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Man pleads guilty in mail fraud case



Published: Sat, January 29, 2005 @ 12:00 a.m.



Petrasek has agreed to testify against a former city engineer.

WARREN -- Now that Gregory G. Petrasek has pleaded guilty to mail fraud, the stage is set for the former Ohio Edison manager to assist the government in its case against David J. Robison, who once served as the city's engineer.

Petrasek, 48, of Akron, pleaded guilty Thursday in U.S. District Court in Cleveland to filing a fraudulent insurance claim. The charge was filed Jan. 4.

U.S. District Judge Solomon Oliver Jr. set Petrasek's unsecured bond at $15,000 and sentencing for April 21.

Petrasek's Cleveland attorney, Richard Lillie, said Friday that he's hoping the sentence will be probation. The crime can be punished by up to five years in prison and a $250,000 fine.

Petrasek resigned more than two years ago from Ohio Edison.

About the scheme

His 16-page plea agreement states that from June 30, 1999, to June 2002, he devised a scheme to defraud Erie Insurance Group, Westfield Companies, Avalon South Golf Club and OE and to obtain money by means of false and fraudulent pretenses and representations.

At the time, the golf course was owned by Warren.

Petrasek's fraud was carried out with the help of Robison, the government said. Robison carried insurance with Westfield Companies; Petrasek with Erie Insurance Group.

Robison's golf clubs were stolen June 30, 1999, but Petrasek reported that his were also. They turned the thefts in to their insurance companies.

Robison ordered clubs worth $2,110 and Petrasek ordered clubs worth $2,469 from Avalon. The prices represented discounts of 20 to 25 percent, says Petrasek's plea agreement.

Erie paid Petrasek $4,384 and Westfield paid Robison $2,525.

When Avalon inquired about payment for the clubs, the golf course was given a $3,000 electric bill credit from Ohio Edison that Petrasek arranged. The golf course still had a balance due of $1,579 for the clubs.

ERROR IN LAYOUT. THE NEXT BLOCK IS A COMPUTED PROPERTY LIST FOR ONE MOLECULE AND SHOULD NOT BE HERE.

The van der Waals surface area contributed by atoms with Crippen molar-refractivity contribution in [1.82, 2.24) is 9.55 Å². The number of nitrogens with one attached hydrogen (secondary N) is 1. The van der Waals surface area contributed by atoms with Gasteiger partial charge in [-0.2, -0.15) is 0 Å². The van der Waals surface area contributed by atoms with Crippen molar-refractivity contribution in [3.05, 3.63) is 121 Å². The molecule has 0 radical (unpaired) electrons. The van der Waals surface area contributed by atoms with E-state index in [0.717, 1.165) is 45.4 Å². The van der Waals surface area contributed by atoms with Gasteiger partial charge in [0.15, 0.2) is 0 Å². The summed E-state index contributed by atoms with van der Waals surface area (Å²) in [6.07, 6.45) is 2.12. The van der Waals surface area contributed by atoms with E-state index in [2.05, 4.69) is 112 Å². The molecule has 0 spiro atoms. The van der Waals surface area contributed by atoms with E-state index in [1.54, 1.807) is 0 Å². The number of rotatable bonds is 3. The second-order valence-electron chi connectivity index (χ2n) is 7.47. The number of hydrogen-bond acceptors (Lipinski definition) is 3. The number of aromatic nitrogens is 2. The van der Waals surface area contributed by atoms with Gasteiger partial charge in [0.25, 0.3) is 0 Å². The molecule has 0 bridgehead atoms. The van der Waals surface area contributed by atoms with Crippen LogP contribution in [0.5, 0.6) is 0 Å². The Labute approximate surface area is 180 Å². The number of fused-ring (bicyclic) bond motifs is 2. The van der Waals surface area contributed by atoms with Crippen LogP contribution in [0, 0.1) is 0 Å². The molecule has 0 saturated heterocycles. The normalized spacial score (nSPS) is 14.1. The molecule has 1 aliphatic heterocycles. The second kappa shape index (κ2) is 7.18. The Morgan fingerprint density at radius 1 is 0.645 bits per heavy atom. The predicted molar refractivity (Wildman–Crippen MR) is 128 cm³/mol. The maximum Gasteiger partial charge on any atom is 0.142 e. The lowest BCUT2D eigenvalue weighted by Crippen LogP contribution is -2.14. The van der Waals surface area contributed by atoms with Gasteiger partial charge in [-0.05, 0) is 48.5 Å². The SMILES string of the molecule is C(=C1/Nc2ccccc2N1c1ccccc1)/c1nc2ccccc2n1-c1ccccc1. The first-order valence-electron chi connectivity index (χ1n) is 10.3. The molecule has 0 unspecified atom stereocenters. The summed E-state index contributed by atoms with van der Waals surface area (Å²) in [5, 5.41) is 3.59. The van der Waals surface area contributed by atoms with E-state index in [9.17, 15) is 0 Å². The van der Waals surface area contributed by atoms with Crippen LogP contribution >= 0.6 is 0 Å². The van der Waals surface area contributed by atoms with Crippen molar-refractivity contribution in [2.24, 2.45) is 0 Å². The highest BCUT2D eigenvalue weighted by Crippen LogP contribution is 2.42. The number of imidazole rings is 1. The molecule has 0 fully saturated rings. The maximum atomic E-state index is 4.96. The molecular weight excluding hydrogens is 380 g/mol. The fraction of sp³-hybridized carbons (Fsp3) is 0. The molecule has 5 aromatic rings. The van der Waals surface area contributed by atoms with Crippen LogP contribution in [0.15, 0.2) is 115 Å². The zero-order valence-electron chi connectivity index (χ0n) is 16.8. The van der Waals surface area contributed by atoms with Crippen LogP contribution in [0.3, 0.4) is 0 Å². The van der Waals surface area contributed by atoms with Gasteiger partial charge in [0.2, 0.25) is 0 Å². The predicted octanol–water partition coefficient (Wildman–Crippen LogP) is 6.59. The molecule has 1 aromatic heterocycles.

Petrasek also arranged for a $640 OE credit to Robison's personal account.

Prosecution

The cases are being prosecuted by Matthew B. Kall and Ann C. Rowland, assistant U.S. attorneys.

Lillie said his client has agreed to cooperate with prosecutors and testify against Robison. Petrasek's involvement in Robison's case is limited to the golf clubs, the lawyer said.

A grand jury indicted Robison, 52, of East Main Street, Cortland, on Jan. 18. He is charged with racketeering, conspiracy to violate the Hobbs Act (extortion), two violations of the Hobbs Act and 22 counts of mail fraud.

Aside from the golf clubs fraud, Robison is accused of taking bribes and kickbacks for construction projects from the early 1990s through mid-July 2000. The scheme ripped off the city for demolition work and housing rehabilitation, among other items.

The government said contractors and entities paid bribes to Robison, with the help of James Lapmardo, a former Warren building inspector. Lapmardo, 49, of Perkinswood Drive S.E., pleaded guilty in November 2004 and received a prison sentence of three years and five months.




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